Beware of foxtail season

If a foxtail is suspected, see your vet immediately.

It’s that season once again when pet owners need to stay diligent about foxtails. From late spring during the month of May and the early parts of summer are the prime times for these annual grasses to appear, particularly in the State of California.  While this wild grass offers an attractive backdrop in nature, it can wreak havoc on a dog’s health when the plant turns brown, and foxtail clusters break away.

The best way to avoid foxtails is to stay clear of them.

Beware of foxtail season

Stay away from foxtails whenever possible.

However, if a dog has walked through these grasses, the barbs on the outer portion of a foxtail may attach itself to their fur. Frequently, foxtails fasten to the underside of the paws and between the toes. Other places foxtails can appear may include:


  • Eyes
  • Ears
  • Nose
  • Mouth

Following a walk or when your dog comes back journeying from the outdoors, it’s important to check them from head to tail regularly. Be on the lookout for foxtails and remove them immediately when spotted. If ignored, foxtails have the ability to penetrate into a dog’s skin and travel throughout their system creating infection and illness.

Being that there are familiar places foxtails adhere to on a dog, here are some pet owner tips to remember in the event a dog begins to display unusual symptoms.

Nose Warning Signs:

If a dog does not have a history of sneezing, but suddenly starts sneezing forcefully, do keep a close eye on your pet. Other foxtail warnings may include a dog pawing its nose or rubbing it on the floor. Discharge (sometimes bloody) may also occur.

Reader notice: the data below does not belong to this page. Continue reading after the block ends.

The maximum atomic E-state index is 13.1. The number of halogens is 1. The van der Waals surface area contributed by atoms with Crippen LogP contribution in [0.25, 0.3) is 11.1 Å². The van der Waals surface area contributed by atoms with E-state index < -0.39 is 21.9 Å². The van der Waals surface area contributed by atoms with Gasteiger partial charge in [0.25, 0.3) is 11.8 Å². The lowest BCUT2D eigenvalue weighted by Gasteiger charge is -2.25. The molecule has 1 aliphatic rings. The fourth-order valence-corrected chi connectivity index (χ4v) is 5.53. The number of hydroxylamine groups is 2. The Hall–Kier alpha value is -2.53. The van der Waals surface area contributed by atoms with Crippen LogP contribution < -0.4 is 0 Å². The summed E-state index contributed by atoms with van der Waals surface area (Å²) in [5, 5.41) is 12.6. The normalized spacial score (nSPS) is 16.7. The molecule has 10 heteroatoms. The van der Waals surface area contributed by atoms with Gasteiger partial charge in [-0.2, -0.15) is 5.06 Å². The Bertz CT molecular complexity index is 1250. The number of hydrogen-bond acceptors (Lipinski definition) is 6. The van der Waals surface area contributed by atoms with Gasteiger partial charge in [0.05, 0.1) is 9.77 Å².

Eye Warning Signs:

A dog that has a foxtail embedded in its eye may encounter ongoing tearing which is sometimes accompanied by an unusual discharge. Squinting can also be present.

Ear Warning Signs:

A foxtail which travels into a dog’s ear can create both discomfort and pain. Dogs may have the following symptomatic response from this foreign body such as:

  • Frequent head shaking
  • Constant tilting of the head
  • Head shaking or tilt with a whimper or cry
  • Unusual walk with slight head tilt

Mouth Warning Signs:

A dog that has orally ingested a foxtail will have visible symptoms. One or more of these will consist of the following:

  • Coughing
  • Gagging
  • Vomiting
  • Sudden yearning to eat grass

And more.

A pet parent knows their dog better than anyone. If their animal begins to present symptoms that are unusual, then do seek the professional help of a veterinarian particularly if a dog has been in an area with foxtails. Timing is everything so do not delay a visit if a foxtail is ever suspected.